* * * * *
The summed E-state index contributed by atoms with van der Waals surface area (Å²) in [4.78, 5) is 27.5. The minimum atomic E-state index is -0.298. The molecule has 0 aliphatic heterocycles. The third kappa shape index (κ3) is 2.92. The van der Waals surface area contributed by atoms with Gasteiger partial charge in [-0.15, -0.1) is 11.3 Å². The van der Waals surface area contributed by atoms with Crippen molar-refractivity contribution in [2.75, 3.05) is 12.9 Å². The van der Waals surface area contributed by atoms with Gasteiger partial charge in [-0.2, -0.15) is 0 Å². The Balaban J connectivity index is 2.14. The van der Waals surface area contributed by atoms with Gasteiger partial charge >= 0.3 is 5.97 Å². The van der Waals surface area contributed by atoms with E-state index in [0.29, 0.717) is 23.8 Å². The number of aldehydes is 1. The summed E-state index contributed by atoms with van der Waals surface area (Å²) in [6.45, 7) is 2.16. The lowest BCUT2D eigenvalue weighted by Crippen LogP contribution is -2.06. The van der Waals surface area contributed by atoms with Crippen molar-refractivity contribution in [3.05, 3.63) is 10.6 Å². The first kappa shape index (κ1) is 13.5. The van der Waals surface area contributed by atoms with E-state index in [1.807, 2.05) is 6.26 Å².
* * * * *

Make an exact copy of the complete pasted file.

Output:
The summed E-state index contributed by atoms with van der Waals surface area (Å²) in [4.78, 5) is 27.5. The minimum atomic E-state index is -0.298. The molecule has 0 aliphatic heterocycles. The third kappa shape index (κ3) is 2.92. The van der Waals surface area contributed by atoms with Gasteiger partial charge in [-0.15, -0.1) is 11.3 Å². The van der Waals surface area contributed by atoms with Crippen molar-refractivity contribution in [2.75, 3.05) is 12.9 Å². The van der Waals surface area contributed by atoms with Gasteiger partial charge in [-0.2, -0.15) is 0 Å². The Balaban J connectivity index is 2.14. The van der Waals surface area contributed by atoms with Gasteiger partial charge >= 0.3 is 5.97 Å². The van der Waals surface area contributed by atoms with E-state index in [0.29, 0.717) is 23.8 Å². The number of aldehydes is 1. The summed E-state index contributed by atoms with van der Waals surface area (Å²) in [6.45, 7) is 2.16. The lowest BCUT2D eigenvalue weighted by Crippen LogP contribution is -2.06. The van der Waals surface area contributed by atoms with Crippen molar-refractivity contribution in [3.05, 3.63) is 10.6 Å². The first kappa shape index (κ1) is 13.5. The van der Waals surface area contributed by atoms with E-state index in [1.807, 2.05) is 6.26 Å².